Module of Temporality (MOT) is part of this process of maintaining the Ukrainian art scene amid the Russian invasion. Image Credit: "Don't take Fake"U
kraine is struggling to protect its cultural heritage from the Russian army, nearly a year after the start of the invasion. Although many significant sites have already been damaged or demolished, cultural life is striving to continue in the country.Module of Temporality (MOT) is part of this process of maintaining the Ukrainian art scene. This new project from the agency Don't Take Fake is, in fact, a temporary exhibition space located in the historic district of Podil, in Kyiv. It takes the form of a two-storey building made from 27 metal containers.
From February 17 to May 14, this new kind of space will host an international exhibition structured around the works of nearly 30 artists from 10 countries. Among them are French artists JR and Tania Mouraud, French-Algerian artist Adel Abdessemed, India's Subodh Gupta, as well as Ukraine's Waone Interesni Kazki, Zhanna Kadyrova and Alexey Kondakov. Their multidisciplinary creations take the visitor on "an intense and sensual journey with a theme of ‘Temporality’ that captures the fluidity of the present moment," explains exhibition curator Fabrice Bousteau, in a statement. Some of these pieces will then be auctioned at a yet-to-be-announced date, along with other works by some of the 28 artists exhibited at the MOT. Proceeds from the auction will go to a fund, which will be used to restore and preserve monuments, museums and heritage sites throughout Ukraine. Profits from the MOT gift store and ticket sales will also go into this fund. Also read: Museums are questioning the fate of mummies and other human remains in their collections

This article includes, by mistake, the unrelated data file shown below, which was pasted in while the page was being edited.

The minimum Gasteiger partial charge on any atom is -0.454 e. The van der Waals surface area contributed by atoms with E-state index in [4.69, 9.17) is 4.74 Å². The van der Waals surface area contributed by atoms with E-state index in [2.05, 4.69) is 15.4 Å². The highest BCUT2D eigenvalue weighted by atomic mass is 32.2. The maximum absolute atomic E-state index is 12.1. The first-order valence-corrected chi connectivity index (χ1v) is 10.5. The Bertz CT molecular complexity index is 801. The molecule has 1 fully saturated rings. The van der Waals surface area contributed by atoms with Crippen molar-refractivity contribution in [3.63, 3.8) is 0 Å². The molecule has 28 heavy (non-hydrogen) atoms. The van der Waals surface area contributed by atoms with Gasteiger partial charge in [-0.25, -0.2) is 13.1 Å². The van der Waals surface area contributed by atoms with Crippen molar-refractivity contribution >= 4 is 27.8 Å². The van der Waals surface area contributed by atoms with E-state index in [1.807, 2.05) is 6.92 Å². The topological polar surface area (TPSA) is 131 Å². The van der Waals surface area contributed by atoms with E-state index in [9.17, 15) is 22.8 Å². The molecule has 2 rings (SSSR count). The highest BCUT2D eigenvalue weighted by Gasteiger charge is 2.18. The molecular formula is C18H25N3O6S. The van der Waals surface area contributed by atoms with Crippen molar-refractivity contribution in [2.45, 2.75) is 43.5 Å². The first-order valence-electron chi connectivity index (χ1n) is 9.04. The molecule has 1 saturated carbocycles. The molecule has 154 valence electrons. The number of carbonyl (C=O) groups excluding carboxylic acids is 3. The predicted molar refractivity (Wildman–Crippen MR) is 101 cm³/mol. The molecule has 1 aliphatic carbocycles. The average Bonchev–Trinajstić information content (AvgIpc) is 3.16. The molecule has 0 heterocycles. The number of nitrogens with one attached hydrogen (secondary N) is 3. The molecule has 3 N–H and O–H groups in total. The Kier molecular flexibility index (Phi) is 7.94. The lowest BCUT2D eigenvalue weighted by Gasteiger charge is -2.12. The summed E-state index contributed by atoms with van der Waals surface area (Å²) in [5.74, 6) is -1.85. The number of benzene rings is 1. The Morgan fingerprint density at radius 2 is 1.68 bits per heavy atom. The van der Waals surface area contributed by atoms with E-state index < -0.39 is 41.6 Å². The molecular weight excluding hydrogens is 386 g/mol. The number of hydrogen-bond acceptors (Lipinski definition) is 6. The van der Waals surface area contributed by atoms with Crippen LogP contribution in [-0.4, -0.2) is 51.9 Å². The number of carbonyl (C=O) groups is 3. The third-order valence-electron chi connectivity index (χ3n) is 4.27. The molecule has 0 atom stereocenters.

Cultural heritage under threat
This initiative aims to revitalize the Ukrainian cultural scene, at a time when it is paying a heavy price as a result of the Russian invasion. "[The MOT] is our attempt to capture the fluidity of life and its time in art, to show the uncertainty while supporting the desire to keep living, creating, and fighting," said Don't Take Fake.
Many Ukrainian cultural professionals are mobilizing to preserve their national heritage in times of war. Some of them have been working with European art institutions, such as the Thyssen-Bornemisza Museum in Madrid, the Kunstmuseum Basel and the Musée Rath in Geneva to evacuate Ukrainian works of art, which could have been damaged or looted if they had not been removed to safety. And there is an urgent need to act. Russian troops reportedly looted the Oleksiy Shovkunenko Art Museum in Kherson as they withdrew from the city on November 11, 2022. Also read: How the Russian authorities have contemporary art in their sights
The event highlights how the threat of looting has been "current and systematically executed" since the beginning of the Russian invasion, as stated by the International Council of Museums. The scale of the situation led the organization to publish a "Red List of Cultural Objects at Risk in Ukraine" in November, listing some 50 kinds of particularly endangered objects. It is a tool that ICOM hopes will be "relevant and effective" in the identification of looted and stolen cultural objects from Ukraine.
Some international experts are concerned about the scale of the threat to Ukraine's cultural heritage. They even say it could be the largest mass theft of art since the Nazi regime's plundering of works of art during World War II, according to the New York Times.
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